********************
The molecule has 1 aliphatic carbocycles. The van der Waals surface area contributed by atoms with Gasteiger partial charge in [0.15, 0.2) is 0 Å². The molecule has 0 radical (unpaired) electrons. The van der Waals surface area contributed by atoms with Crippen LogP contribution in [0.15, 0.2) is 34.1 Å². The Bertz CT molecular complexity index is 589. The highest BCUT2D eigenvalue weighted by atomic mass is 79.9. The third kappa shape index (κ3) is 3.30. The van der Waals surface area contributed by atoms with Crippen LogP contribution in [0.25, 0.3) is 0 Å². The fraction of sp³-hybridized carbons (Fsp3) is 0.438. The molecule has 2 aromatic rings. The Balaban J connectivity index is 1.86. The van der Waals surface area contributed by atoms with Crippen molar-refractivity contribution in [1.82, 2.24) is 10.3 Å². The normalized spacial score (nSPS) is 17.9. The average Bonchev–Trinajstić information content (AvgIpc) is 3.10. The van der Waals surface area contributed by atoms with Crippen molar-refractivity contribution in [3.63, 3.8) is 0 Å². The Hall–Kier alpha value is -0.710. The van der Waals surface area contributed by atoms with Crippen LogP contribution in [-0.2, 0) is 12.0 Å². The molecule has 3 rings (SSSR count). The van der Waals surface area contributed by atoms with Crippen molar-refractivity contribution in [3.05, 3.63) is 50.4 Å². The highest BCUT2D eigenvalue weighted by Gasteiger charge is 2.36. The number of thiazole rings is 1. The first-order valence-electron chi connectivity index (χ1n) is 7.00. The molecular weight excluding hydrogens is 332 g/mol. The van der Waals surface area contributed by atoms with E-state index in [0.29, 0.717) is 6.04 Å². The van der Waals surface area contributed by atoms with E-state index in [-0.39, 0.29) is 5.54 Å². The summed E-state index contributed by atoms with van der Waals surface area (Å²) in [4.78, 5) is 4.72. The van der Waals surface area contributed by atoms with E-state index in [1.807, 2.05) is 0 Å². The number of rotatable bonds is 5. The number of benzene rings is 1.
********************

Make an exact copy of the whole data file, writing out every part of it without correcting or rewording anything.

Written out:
The molecule has 1 aliphatic carbocycles. The van der Waals surface area contributed by atoms with Gasteiger partial charge in [0.15, 0.2) is 0 Å². The molecule has 0 radical (unpaired) electrons. The van der Waals surface area contributed by atoms with Crippen LogP contribution in [0.15, 0.2) is 34.1 Å². The Bertz CT molecular complexity index is 589. The highest BCUT2D eigenvalue weighted by atomic mass is 79.9. The third kappa shape index (κ3) is 3.30. The van der Waals surface area contributed by atoms with Crippen LogP contribution in [0.25, 0.3) is 0 Å². The fraction of sp³-hybridized carbons (Fsp3) is 0.438. The molecule has 2 aromatic rings. The Balaban J connectivity index is 1.86. The van der Waals surface area contributed by atoms with Crippen molar-refractivity contribution in [1.82, 2.24) is 10.3 Å². The normalized spacial score (nSPS) is 17.9. The average Bonchev–Trinajstić information content (AvgIpc) is 3.10. The van der Waals surface area contributed by atoms with Crippen molar-refractivity contribution in [3.63, 3.8) is 0 Å². The Hall–Kier alpha value is -0.710. The van der Waals surface area contributed by atoms with Crippen LogP contribution in [-0.2, 0) is 12.0 Å². The molecule has 3 rings (SSSR count). The van der Waals surface area contributed by atoms with Crippen molar-refractivity contribution in [3.05, 3.63) is 50.4 Å². The highest BCUT2D eigenvalue weighted by Gasteiger charge is 2.36. The number of thiazole rings is 1. The first-order valence-electron chi connectivity index (χ1n) is 7.00. The molecular weight excluding hydrogens is 332 g/mol. The van der Waals surface area contributed by atoms with E-state index in [0.29, 0.717) is 6.04 Å². The van der Waals surface area contributed by atoms with E-state index in [-0.39, 0.29) is 5.54 Å². The summed E-state index contributed by atoms with van der Waals surface area (Å²) in [4.78, 5) is 4.72. The van der Waals surface area contributed by atoms with E-state index in [1.807, 2.05) is 0 Å². The number of rotatable bonds is 5. The number of benzene rings is 1.